Understanding CSS White-Space Property: A Comprehensive Guide

The white-space property in CSS is a powerful tool that controls how whitespace and line breaks within an element are handled. It can take five values: normal, nowrap, pre, pre-line, and pre-wrap. Let’s dive into each of these to understand their usage better.

White-Space: Normal

The ‘normal’ value is the default setting for the white-space property. It collapses multiple spaces into one and breaks lines as necessary to fit within their containing box.

.example {
  white-space: normal;

White-Space: Nowrap

The ‘nowrap’ value prevents text from wrapping at the end of a line until a
tag is encountered. This means your text will continue on one line until it runs out of space or encounters a manual break.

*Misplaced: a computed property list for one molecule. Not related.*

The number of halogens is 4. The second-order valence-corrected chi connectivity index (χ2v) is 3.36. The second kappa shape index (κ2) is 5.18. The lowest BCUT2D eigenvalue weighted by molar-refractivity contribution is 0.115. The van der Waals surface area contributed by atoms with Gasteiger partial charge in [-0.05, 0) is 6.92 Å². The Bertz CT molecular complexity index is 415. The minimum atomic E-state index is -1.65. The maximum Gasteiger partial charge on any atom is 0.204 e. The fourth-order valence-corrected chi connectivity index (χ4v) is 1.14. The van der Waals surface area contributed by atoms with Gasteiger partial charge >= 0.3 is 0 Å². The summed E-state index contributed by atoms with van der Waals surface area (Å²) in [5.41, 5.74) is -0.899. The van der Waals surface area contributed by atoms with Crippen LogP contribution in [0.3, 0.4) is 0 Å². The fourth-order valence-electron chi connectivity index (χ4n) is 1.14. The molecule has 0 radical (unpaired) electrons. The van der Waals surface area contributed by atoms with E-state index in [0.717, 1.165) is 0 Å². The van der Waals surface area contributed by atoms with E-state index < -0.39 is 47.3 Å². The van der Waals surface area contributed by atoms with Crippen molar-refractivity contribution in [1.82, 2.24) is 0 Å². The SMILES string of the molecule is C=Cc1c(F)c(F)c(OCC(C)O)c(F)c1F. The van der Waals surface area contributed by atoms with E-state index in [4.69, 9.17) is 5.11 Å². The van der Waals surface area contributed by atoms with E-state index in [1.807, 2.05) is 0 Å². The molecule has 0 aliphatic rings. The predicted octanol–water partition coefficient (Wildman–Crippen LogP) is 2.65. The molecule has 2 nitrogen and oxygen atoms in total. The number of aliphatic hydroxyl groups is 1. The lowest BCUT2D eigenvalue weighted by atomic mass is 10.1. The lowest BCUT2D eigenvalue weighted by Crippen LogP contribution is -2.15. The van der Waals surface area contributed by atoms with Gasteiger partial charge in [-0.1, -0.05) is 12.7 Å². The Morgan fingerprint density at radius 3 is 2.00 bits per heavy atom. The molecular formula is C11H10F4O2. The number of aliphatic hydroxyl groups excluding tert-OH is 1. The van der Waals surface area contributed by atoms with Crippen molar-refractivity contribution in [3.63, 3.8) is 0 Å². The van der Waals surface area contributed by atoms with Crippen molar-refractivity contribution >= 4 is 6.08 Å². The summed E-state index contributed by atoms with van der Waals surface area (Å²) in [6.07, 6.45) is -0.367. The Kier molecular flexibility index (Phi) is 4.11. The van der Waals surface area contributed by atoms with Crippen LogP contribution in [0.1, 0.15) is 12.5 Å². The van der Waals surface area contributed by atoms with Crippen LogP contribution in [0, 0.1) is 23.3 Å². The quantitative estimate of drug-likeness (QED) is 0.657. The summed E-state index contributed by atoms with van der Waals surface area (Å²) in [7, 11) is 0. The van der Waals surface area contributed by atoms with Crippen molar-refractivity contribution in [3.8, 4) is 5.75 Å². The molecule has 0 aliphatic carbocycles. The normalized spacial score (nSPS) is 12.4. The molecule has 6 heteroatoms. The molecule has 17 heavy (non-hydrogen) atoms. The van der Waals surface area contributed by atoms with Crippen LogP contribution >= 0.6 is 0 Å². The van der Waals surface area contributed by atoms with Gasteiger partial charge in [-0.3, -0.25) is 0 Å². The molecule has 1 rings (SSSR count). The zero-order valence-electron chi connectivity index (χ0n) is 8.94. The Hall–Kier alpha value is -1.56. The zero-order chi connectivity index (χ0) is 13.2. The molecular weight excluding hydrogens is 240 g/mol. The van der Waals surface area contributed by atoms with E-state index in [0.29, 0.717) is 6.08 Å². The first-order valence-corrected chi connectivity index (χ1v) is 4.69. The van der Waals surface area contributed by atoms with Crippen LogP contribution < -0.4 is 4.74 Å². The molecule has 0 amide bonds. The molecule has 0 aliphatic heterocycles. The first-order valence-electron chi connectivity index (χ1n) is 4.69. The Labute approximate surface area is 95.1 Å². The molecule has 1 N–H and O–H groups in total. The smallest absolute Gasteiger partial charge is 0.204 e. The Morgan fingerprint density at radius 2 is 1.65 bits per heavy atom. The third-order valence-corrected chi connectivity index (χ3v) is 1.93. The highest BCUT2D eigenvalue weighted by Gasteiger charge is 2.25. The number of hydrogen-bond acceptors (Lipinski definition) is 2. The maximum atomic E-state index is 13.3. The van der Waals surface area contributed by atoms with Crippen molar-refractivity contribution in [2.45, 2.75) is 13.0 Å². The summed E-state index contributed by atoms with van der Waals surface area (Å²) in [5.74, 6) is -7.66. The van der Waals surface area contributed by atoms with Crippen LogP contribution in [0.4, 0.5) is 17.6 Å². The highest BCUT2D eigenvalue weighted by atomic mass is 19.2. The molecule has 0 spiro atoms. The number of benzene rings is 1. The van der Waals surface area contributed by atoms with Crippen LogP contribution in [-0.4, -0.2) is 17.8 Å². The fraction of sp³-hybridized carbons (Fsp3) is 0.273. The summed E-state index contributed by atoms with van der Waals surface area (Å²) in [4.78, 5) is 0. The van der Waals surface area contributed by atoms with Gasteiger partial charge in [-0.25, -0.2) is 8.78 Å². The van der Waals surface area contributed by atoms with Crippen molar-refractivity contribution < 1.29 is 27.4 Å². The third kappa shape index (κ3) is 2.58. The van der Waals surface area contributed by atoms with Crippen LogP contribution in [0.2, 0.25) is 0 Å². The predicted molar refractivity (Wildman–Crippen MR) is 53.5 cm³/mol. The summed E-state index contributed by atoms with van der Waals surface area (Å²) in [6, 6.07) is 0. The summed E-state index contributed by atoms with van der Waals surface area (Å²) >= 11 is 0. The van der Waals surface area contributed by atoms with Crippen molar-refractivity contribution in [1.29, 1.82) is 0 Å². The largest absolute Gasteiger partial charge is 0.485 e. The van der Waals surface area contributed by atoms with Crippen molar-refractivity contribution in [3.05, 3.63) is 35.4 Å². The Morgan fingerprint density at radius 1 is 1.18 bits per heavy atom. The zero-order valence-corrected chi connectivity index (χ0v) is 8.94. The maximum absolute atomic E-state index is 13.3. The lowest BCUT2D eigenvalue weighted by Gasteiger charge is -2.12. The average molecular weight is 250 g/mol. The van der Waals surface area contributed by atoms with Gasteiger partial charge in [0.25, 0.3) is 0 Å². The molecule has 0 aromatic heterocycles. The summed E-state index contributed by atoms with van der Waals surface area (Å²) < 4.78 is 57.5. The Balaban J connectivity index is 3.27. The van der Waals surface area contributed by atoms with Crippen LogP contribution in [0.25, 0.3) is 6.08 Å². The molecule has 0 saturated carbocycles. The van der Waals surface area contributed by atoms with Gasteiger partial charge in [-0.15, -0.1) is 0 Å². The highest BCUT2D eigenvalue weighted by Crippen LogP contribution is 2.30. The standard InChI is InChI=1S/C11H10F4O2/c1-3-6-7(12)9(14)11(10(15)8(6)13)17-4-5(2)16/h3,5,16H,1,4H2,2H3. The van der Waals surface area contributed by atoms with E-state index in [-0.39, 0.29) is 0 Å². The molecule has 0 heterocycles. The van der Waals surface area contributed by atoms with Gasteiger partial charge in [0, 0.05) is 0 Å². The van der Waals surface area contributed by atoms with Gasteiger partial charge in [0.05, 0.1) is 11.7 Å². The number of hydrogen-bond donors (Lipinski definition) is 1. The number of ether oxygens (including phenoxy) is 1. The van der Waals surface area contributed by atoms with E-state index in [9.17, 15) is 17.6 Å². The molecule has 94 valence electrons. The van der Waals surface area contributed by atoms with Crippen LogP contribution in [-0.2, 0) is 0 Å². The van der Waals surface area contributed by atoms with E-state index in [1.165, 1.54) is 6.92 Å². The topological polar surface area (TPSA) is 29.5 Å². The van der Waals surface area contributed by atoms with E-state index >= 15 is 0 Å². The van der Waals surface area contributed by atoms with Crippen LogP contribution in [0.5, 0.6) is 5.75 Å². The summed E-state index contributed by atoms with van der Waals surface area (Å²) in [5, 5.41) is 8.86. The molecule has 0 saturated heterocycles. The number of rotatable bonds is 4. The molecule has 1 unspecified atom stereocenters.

.example {
  white-space: nowrap;

White-Space: Pre

‘Pre’ stands for “preserve”. This value preserves all whitespace as typed, including multiple spaces and line breaks. Text only wraps when line breaks occur in the source code or via

.example {
  white-space: pre;

White-Space: Pre-Line

The ‘pre-line’ value collapses multiple spaces into one but preserves line breaks from the HTML content. Text will wrap to fit inside its container as well.

.example {
  white-space: pre-line;

White-Space: Pre-Wrap

‘Pre-wrap’ preserves both whitespace and line breaks from the HTML content. Text will wrap to fit inside its container, but all spaces and line breaks in the code will be displayed as typed.

.example {
  white-space: pre-wrap;


The CSS white-space property is a versatile tool that can help you control text formatting with precision. By understanding each of these values, you can ensure your web pages look exactly how you want them to.

Remember, CSS is all about experimenting and finding what works best for your specific needs. Don’t be afraid to try out different white-space values and see what they do!

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